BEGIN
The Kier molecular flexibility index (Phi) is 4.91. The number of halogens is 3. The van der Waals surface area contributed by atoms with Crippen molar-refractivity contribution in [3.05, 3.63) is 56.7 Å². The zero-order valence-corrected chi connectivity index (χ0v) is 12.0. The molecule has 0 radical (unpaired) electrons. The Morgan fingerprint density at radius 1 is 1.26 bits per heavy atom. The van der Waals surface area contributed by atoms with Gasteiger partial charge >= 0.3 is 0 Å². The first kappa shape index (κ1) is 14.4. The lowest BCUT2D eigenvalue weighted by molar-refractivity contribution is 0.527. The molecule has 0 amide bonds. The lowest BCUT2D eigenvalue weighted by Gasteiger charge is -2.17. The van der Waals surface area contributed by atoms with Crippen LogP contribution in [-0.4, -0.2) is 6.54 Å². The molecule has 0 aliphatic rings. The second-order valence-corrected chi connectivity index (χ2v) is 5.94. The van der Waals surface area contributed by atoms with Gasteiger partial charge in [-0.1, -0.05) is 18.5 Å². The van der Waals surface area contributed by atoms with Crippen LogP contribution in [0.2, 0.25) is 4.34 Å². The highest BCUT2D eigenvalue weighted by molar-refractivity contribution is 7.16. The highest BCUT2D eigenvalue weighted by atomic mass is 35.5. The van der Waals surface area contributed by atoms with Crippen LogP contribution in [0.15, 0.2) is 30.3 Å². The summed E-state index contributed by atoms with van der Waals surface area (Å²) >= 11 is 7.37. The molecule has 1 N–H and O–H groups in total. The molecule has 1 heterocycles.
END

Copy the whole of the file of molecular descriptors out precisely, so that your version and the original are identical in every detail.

The Kier molecular flexibility index (Phi) is 4.91. The number of halogens is 3. The van der Waals surface area contributed by atoms with Crippen molar-refractivity contribution in [3.05, 3.63) is 56.7 Å². The zero-order valence-corrected chi connectivity index (χ0v) is 12.0. The molecule has 0 radical (unpaired) electrons. The Morgan fingerprint density at radius 1 is 1.26 bits per heavy atom. The van der Waals surface area contributed by atoms with Gasteiger partial charge >= 0.3 is 0 Å². The first kappa shape index (κ1) is 14.4. The lowest BCUT2D eigenvalue weighted by molar-refractivity contribution is 0.527. The molecule has 0 amide bonds. The lowest BCUT2D eigenvalue weighted by Gasteiger charge is -2.17. The van der Waals surface area contributed by atoms with Crippen LogP contribution in [-0.4, -0.2) is 6.54 Å². The molecule has 0 aliphatic rings. The second-order valence-corrected chi connectivity index (χ2v) is 5.94. The van der Waals surface area contributed by atoms with Gasteiger partial charge in [-0.1, -0.05) is 18.5 Å². The van der Waals surface area contributed by atoms with Crippen LogP contribution in [0.2, 0.25) is 4.34 Å². The highest BCUT2D eigenvalue weighted by molar-refractivity contribution is 7.16. The highest BCUT2D eigenvalue weighted by atomic mass is 35.5. The van der Waals surface area contributed by atoms with Crippen LogP contribution in [0.15, 0.2) is 30.3 Å². The summed E-state index contributed by atoms with van der Waals surface area (Å²) >= 11 is 7.37. The molecule has 1 N–H and O–H groups in total. The molecule has 1 heterocycles.